Experimentation is dicey business within hip-hop. While the genre isn’t the one-note wasteland its detractors paint it as, rap albums that stray too far from the tried and true formulas more often miss than hit.
Six years after the fact, Common still hasn’t erased the hippie-channeled Electric Circus from the gray matter of most listeners.
Mos Def made his 1999 debut classic Black on Both Sides seem like a faint memory when he unleashed The New Danger in 2004; a mish-mash of elementary guitar licks and equally forgettable lyrics.
Even Andre 3000’s semi-brilliant The Love Below caused a stir because the more eccentric half of OutKast had benched his effortless delivery in favor of crooning.
Despite the resistance to anything too different in hip-hop, it’s vital for emcees to keep retooling and evolving as creative artists. Fail to do that and you either fall off the map or become a caricature of your former self (hi, Snoop Dogg!).
So maybe it shouldn’t come as any surprise to see, or rather hear, Kanye West wiping the drawing board clean and drawing up a new game plan on 808s and Heartbreaks.
After all, the producer-rapper invests almost as much energy in convincing the world of his complexities as he does creating music.
Unfortunately for Kanye followers, the self-professed Michael Jordan of the music industry’s new game plan is delivered to our eardrums via Auto-Tune.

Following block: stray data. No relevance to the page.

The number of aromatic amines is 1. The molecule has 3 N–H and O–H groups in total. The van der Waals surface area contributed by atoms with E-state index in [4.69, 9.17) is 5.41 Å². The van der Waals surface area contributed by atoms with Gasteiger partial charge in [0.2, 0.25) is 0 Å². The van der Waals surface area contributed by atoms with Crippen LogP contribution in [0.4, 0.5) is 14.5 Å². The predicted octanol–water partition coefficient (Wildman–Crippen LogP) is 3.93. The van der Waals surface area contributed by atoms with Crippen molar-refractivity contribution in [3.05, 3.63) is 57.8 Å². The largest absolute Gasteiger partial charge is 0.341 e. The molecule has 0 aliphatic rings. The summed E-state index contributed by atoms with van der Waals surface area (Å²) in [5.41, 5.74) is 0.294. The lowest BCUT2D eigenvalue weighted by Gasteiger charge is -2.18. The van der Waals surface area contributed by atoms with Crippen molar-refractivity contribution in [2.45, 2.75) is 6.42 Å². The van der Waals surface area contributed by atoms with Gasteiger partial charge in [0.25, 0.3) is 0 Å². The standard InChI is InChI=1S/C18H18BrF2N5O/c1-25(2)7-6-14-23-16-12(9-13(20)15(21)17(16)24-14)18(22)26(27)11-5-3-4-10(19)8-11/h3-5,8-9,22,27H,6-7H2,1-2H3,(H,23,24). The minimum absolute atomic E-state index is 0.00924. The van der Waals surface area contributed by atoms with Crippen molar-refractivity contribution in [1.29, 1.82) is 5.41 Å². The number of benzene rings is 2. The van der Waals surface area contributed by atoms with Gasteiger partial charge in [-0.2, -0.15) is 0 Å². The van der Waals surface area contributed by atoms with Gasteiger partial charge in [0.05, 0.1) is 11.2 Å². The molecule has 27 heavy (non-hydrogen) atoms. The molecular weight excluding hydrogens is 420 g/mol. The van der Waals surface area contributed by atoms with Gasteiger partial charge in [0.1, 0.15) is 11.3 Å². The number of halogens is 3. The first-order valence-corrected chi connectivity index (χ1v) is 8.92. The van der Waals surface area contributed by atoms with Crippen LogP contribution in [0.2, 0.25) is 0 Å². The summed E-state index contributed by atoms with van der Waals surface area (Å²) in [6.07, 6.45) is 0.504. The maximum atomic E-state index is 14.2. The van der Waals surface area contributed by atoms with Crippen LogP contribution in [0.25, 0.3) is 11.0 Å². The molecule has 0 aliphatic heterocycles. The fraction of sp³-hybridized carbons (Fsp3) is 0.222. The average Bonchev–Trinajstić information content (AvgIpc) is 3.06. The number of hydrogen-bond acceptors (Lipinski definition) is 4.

The once rightfully mocked robotic voice distorter utilized strictly by atrocities like T-Pain has somehow become a hip-hop staple in the last two years.
Used sparingly by West not too long ago, he and the device are now as tough to pry apart as a parent dropping their kid off for the first day of kindergarten.
The Auto-Tune also makes any sort of fluid lyrical delivery an exercise in futility. But don’t worry, because Ye takes a page out of Andre 3000’s book here and scraps the rapping all together.
That in and of itself wouldn’t be such an issue if doing so hadn’t seemingly stripped the typically quotable Kanye of anything interesting to lament.
“Welcome to Heartbreak” is a potentially intriguing confession of self-loathing marred by cringe-worthy lyrics like, “My god said she’s getting married by the lake / But I couldn’t figure out who I’d wanna take / Bad enough that I showed up late / I had to leave before they even cut the cake.”
I’m sure Kanye meant well with tracks such as “Coldest Winter,” an ode to his mother, who died during surgery last year. But with precisely six paint-by-number lines spread over three verses, the content is too generic to generate anything poignant.
As with his catalog of solo classics, Kanye himself is at the helm of the production.
Unlike his first three albums, though, West opts to limit the crate-digging and sticks mostly to a sound best linked to electro pop.
The near-complete absence of rapping coupled with production that strays from hip-hop mores results in an album with lethargic, uninspired offerings.
Anyone who’s followed West’s career knows a workaholic lies beneath the childish façade. Let’s commend him for his attempt to nudge along his innovator status. But then let’s tell him he needs to head back to the drawing board.